University of Iowa undergraduates have myriad opportunities to participate in meaningful research. Sometimes, as Iowa biology student Marissa Roseman can attest, that research can lead to a rare discovery. The senior from Wheaton, Illinois, found a left-coiled snail while working in biologist Maurine Neiman’s lab. The find is considered a one-in-a-million occurrence.

Marissa Roseman never thought her research experience would lead to her feeling affection for a lab specimen.

But then again, she didn’t expect the specimen to be a one-in-a-million discovery.

Roseman, a University of Iowa senior majoring in biology and environmental sciences, was doing her usual routine of cataloging lineages of New Zealand freshwater snails used by UI biologist Maurine Neiman to study sexual and asexual reproduction in animals, when she noticed one female snail’s shell was coiled to the left.

New Zealand freshwater snails almost universally coil to the right. Finding one whose shell spirals left is considered to be a rare discovery, akin to finding a blue lobster in the ocean.

“It’s definitely one of the most exciting things found in my lab,” says Neiman, associate professor in the Department of Biology who has studied New Zealand freshwater snails for two decades. “I get a kick out of going and looking at her.”

Scientifically, the snail—which the research group calls “Sinistra,” meaning “left” in Latin—could help biologists better understand how genetics, mutations, development, and the environment determine whether organisms, their organ systems, and even their body parts are or are not symmetrical.

New Zealand freshwater snails almost universally coil to the right (dextral in Latin). University of Iowa undergraduate researcher Marissa Roseman discovered an extremely rare left-coiling (sinistral) snail during her lab work. The find is considered a one-in-a-million occurrence.

Roseman is still coming to grips with the randomness of her find.

“I do think it’s a lottery in the sense that it is a chance discovery,” says Roseman. “Anybody could have discovered this. I just happened to be the one.”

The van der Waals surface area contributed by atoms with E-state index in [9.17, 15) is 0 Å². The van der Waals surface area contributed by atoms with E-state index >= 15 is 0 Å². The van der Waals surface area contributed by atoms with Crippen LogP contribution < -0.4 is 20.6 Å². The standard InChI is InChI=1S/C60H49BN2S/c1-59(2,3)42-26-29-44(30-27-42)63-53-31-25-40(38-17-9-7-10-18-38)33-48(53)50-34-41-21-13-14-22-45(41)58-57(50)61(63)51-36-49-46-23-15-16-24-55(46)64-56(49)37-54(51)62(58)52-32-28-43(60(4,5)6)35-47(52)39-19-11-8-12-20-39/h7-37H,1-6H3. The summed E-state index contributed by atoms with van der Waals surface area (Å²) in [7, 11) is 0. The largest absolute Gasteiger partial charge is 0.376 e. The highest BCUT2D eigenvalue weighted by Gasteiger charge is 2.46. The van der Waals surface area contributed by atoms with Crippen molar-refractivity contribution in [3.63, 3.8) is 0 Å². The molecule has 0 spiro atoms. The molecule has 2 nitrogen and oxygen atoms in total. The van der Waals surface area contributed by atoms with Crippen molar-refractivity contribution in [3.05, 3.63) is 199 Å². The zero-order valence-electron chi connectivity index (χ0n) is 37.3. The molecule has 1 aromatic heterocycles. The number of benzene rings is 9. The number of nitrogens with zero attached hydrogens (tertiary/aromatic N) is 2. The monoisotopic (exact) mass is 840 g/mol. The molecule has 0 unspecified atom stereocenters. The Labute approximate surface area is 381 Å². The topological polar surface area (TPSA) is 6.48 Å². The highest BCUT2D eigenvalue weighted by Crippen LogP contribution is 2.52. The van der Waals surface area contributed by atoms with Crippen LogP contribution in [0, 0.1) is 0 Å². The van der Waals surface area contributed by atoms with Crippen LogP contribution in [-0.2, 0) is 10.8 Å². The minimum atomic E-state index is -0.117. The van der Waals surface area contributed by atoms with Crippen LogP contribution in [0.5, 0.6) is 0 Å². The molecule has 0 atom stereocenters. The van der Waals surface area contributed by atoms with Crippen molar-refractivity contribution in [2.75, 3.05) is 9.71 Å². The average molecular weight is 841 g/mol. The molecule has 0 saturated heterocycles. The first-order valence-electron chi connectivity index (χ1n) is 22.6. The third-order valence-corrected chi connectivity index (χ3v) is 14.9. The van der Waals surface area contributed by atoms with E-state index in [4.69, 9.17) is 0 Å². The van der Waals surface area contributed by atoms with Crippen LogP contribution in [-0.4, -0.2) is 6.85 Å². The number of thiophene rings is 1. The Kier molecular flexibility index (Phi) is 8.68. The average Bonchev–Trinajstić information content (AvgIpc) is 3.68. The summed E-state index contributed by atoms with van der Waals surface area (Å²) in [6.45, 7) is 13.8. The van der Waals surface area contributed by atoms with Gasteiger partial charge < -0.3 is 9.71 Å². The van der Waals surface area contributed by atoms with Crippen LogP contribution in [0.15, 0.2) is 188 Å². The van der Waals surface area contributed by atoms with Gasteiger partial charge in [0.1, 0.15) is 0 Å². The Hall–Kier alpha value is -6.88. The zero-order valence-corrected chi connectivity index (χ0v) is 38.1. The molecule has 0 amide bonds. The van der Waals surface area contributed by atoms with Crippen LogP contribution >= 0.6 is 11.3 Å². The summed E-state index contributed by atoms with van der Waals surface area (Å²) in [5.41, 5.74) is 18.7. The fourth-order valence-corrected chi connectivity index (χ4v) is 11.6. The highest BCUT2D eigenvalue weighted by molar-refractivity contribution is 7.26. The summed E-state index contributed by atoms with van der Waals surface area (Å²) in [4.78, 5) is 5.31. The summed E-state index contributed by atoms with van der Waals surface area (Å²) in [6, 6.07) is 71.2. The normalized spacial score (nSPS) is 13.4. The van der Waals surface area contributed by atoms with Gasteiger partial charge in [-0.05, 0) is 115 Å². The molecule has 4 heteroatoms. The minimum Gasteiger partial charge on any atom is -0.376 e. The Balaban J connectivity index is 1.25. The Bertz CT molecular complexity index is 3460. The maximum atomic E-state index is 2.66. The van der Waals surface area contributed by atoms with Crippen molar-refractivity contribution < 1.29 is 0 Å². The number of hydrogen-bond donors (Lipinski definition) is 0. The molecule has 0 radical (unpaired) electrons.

One could say Roseman’s involvement in Neiman’s lab, too, came somewhat by chance.

Roseman matriculated at Iowa in the fall of 2016 as a Presidential Scholar. She described her interest in environmental justice issues to Bob Kirby, who runs the Iowa Center for Research by Undergraduates, who urged her to get involved in research. From that meeting, Roseman perused biology faculty websites, then told Kirby she was interested in Neiman’s research. Kirby arranged a meeting.

It didn’t take long for Roseman to decide she had found a research home.

“I could immediately tell (Neiman) is someone who is a really great mentor, really involved with her students, and really passionate about her research,” Roseman says. “She’s excited about connecting students with research, and that was something I was really looking for.”

Neiman started Roseman with an ambitious undertaking: Label individual snails’ DNA using a $100,000 machine that performs flow cytometry, a technique that utilizes light to count and profile cells in a fluid mixture. The purpose was to identify sexual and asexual snails by the amount of dye that stuck to each snail’s DNA; because asexual snails have more DNA, they capture more dye and glow more brightly. 

“You have to do this correctly. You’re often working with irreplaceable samples,” Neiman says. “And you’re working with an expensive machine that you don’t want someone in your lab to use carelessly. We entrusted her with it pretty quickly, and she did great.”